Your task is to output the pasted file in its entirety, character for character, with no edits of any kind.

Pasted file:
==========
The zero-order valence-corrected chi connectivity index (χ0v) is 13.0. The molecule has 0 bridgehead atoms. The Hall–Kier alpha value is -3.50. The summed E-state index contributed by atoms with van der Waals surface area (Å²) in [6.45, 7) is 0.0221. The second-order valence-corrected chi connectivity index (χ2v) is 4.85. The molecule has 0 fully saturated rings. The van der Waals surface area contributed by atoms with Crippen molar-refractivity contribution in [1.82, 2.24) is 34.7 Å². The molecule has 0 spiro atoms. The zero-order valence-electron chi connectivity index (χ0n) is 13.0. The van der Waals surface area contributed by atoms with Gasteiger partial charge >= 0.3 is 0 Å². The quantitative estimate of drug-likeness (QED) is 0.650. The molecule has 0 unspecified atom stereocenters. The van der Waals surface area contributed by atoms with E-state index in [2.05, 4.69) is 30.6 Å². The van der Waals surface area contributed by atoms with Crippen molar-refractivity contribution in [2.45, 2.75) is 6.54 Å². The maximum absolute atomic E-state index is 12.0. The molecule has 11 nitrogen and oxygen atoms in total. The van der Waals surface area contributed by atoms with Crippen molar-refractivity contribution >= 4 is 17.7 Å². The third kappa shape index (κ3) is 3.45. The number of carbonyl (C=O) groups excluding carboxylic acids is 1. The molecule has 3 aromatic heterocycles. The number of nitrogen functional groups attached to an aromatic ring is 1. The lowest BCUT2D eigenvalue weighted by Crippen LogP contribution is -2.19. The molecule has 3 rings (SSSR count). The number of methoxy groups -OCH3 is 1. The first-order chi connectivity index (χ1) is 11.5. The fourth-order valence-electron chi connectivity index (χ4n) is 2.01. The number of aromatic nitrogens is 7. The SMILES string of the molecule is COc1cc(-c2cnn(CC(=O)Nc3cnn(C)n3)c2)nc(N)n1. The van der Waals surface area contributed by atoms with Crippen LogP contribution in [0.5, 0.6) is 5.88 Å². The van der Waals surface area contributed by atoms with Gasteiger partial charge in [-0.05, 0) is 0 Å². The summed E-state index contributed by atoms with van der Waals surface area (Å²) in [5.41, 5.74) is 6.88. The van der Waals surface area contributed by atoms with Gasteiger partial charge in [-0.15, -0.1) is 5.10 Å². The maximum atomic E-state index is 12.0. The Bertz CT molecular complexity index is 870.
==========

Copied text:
The zero-order valence-corrected chi connectivity index (χ0v) is 13.0. The molecule has 0 bridgehead atoms. The Hall–Kier alpha value is -3.50. The summed E-state index contributed by atoms with van der Waals surface area (Å²) in [6.45, 7) is 0.0221. The second-order valence-corrected chi connectivity index (χ2v) is 4.85. The molecule has 0 fully saturated rings. The van der Waals surface area contributed by atoms with Crippen molar-refractivity contribution in [1.82, 2.24) is 34.7 Å². The molecule has 0 spiro atoms. The zero-order valence-electron chi connectivity index (χ0n) is 13.0. The van der Waals surface area contributed by atoms with Gasteiger partial charge >= 0.3 is 0 Å². The quantitative estimate of drug-likeness (QED) is 0.650. The molecule has 0 unspecified atom stereocenters. The van der Waals surface area contributed by atoms with E-state index in [2.05, 4.69) is 30.6 Å². The van der Waals surface area contributed by atoms with Crippen molar-refractivity contribution in [2.45, 2.75) is 6.54 Å². The maximum absolute atomic E-state index is 12.0. The molecule has 11 nitrogen and oxygen atoms in total. The van der Waals surface area contributed by atoms with Crippen molar-refractivity contribution >= 4 is 17.7 Å². The third kappa shape index (κ3) is 3.45. The number of carbonyl (C=O) groups excluding carboxylic acids is 1. The molecule has 3 aromatic heterocycles. The number of nitrogen functional groups attached to an aromatic ring is 1. The lowest BCUT2D eigenvalue weighted by Crippen LogP contribution is -2.19. The molecule has 3 rings (SSSR count). The number of methoxy groups -OCH3 is 1. The first-order chi connectivity index (χ1) is 11.5. The fourth-order valence-electron chi connectivity index (χ4n) is 2.01. The number of aromatic nitrogens is 7. The SMILES string of the molecule is COc1cc(-c2cnn(CC(=O)Nc3cnn(C)n3)c2)nc(N)n1. The van der Waals surface area contributed by atoms with Crippen LogP contribution in [0.5, 0.6) is 5.88 Å². The van der Waals surface area contributed by atoms with Gasteiger partial charge in [-0.05, 0) is 0 Å². The summed E-state index contributed by atoms with van der Waals surface area (Å²) in [5.41, 5.74) is 6.88. The van der Waals surface area contributed by atoms with Gasteiger partial charge in [-0.15, -0.1) is 5.10 Å². The maximum atomic E-state index is 12.0. The Bertz CT molecular complexity index is 870.